Puncture, in medical terms refers to puncture of a body cavity, joint, organ or a pathological structure for diagnostic or therapeutic purposes.
Puncture division[edit | edit source]
- According to purpose:
- Diagnostic – sampling the body fluid (transudate, exsudate – most often pus, blood) or tissue sample for histological, cytological, microbial (culture) or biochemical examination.
- According to design:
- stepped (specific absces, joint) – protection against infections.
- According to the knowledge of the punctured unit:
Puncture units[edit | edit source]
- Natural cavities (pleural, pericardial, peritoneal, joints, bladder, paranasal sinuses, etc.).
- Parenchymatous organs (liver, kidneys, spleen, etc.) and bone marrow (aspiration biopsy or trepanobiopsy).
- Pathological formations (cyst, absces, tumor, hematoma, etc.).
Administration of the puncture[edit | edit source]
- Superficial formations may be punctured blindly;
- deep-seated formations and organs, punctures are performed under the control of ultrasound or CT;
- it is necessary to follow rules of asepsis and use appropriate local anesthetics.
- Puncture needles:
- vary in diameter and length;
- some contain mandrel, so they do not clog (very wide mandrel needles are called trocars);
- recently used Chiba-needle 15 to 20 cm in length, from 0,5 mm in internal diameter, that is soft and flexible and minimizes the risk of injury to surrounding structures.
Complications[edit | edit source]
- Complications of abdominal punctures include:
Punctures of body cavities[edit | edit source]
Puncture of the pleural cavity[edit | edit source]
- Based on the indication (gas, liquid) two approaches are used:
- according to Monaldi – puncture of pneumothorax – in the 2nd or 3rd intercostal space in medioclavicular line, in half-sitting position;
- according to Bullau – puncure of fluidothorax – in the 6th intercostal space along the anterior axillary line, in sitting position.
- The puncture can be followed by drainage, possibly performed:
- by using trocar (modification by Seldinger technique included: needle – guidewire – dilators – drain);
- blunt dissection by a peanut sponge.
Puncture of a pericardial cavity[edit | edit source]
- Through Larrey's left slit - trigonum sternocostale.
- If the intracardial drug administration is necessary (resuscitation), we puncture the left ventricle obliquely in the 5th intercostal space in the medioclavicular line.
Pucture of peritoneal cavity[edit | edit source]
- It is indicated primarily for ascites as a relieving procedure and for puncture examination ;
- it is performed outside the center of the left umbilicospinal line at the Monro point ;
- in women, the Douglas space is punctured through the posterior vaginal arch , transrectal access is possible with an abscess in the Douglas space ;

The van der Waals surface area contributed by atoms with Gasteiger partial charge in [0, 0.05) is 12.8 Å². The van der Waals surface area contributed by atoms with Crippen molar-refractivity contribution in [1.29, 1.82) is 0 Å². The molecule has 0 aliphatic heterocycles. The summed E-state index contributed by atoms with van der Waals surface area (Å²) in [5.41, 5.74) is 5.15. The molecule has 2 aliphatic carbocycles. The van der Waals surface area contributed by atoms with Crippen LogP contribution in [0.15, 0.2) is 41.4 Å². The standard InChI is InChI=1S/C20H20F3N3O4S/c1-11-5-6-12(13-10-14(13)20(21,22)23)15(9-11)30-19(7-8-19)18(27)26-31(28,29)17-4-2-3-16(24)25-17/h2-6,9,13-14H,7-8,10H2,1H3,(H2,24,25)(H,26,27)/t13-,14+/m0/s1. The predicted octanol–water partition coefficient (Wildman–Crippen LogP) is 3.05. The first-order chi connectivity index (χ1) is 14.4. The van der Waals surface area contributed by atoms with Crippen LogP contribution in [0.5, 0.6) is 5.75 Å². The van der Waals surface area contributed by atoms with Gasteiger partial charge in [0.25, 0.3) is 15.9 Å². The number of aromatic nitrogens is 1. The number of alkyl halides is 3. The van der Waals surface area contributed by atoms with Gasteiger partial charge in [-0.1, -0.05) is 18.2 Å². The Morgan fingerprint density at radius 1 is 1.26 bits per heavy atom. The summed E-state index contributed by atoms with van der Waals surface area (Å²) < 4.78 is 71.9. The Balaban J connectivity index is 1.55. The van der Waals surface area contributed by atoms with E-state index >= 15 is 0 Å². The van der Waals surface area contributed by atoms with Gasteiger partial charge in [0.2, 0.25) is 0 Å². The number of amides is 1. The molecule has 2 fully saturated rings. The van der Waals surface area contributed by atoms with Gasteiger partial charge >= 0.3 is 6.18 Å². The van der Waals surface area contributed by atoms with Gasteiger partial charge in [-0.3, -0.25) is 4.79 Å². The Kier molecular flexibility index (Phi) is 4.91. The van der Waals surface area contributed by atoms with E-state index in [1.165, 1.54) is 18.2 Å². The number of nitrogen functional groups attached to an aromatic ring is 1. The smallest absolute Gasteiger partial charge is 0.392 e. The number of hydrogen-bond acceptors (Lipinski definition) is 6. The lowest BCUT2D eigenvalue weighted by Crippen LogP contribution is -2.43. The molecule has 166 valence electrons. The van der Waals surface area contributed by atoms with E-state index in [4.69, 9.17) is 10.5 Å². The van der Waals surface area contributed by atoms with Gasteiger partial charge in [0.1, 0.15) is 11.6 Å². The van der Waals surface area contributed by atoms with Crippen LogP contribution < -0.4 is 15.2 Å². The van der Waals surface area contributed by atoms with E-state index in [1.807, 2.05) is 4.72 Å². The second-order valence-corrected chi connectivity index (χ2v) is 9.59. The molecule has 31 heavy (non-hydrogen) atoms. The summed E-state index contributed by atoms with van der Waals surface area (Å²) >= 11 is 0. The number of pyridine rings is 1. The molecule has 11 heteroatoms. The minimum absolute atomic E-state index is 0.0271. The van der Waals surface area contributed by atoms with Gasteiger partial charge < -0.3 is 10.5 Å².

- diagnostic peritoneal lavage (ultrasound of the abdomen is prefered nowadays) in traumas is performed by punctures in all 4 abdominal quadrants.
- Aspiration biopsy – sternal puncture, puncture of the hipbone wing or tibia.
- Trepanobiopsy – wing of the hipbone;
- Bone marrow sampling sites are laid superficially, under the skin, hematopoiesis takes place here until old age.
Sternal puncture[edit | edit source]
- Performed at body of the sternum at the level of 2nd or 3rd intercostal space in the midline (in children, manubrium or tibia is preffered);
- Hynk needle is used;
- after disinfecting the skin and under local anesthesia (mesocain) the bone marrow is punctured and about 0,5–1 ml is aspirated into a syringe;
- it is stated, that the puncture itself with appropriate anesthesia isn't painful, throughout the aspiration the patient might feel unpleasant pressure (the sound made by a needle when penetrating the bone is unpleasant as well).
Trepanobiopsy[edit | edit source]
- A sample of both spongy bone and bone marrow is obtained in the form of a cylinder 15-20 mm high (in addition to marrow, the bone composition is also being determined);
- Performed out by Jamshidi needle.
Spinal tap[edit | edit source]
- Puncture is performed in the subarachnoid space (between arachnoid and pia mater spinalis).
- Main indications :
- Performed under L2 vertebra where the spinal cord ends and continues further down as spinal roots - so called cauda equina:
- between L3 – L4 vertebrae or L4 – L5;
- the patient is leaning forward (seated or lying on one side), so that the vertebral arches are as far apart as possible;
- the needle then penetrates the skin and subcutaneous tissue to the spine, between the arches of adjacent vertebrae connected by ligamenta flava finally reaches the spinal canal: at first the epidural space→ through dura mater → subdural space → arachnoid → to subarachnoid space;
- drip of the cerebrospinal fluid from the inserted needle indicates the penetration into the subarachnoid space.
Links[edit | edit source]
Related articles[edit | edit source]
Sources[edit | edit source]
- PASTOR, J. Langenbeck's medical web page [online]. [cit. 2009]. <http://www.freewebs.com/langenbeck/>.
[edit | edit source]
- Osacká Petronela: Punkcie. Multimediálna podpora výučby klinických a zdravotníckych disciplín :: Portál Jesseniovej lekárskej fakulty Univerzity Komenského [online] 2.12.2011, posledná aktualizácia 15.12.2011 [cit. 2011-12-23] Dostupný z WWW: <https://portal.jfmed.uniba.sk/clanky.php?aid=169>. ISSN 1337-7396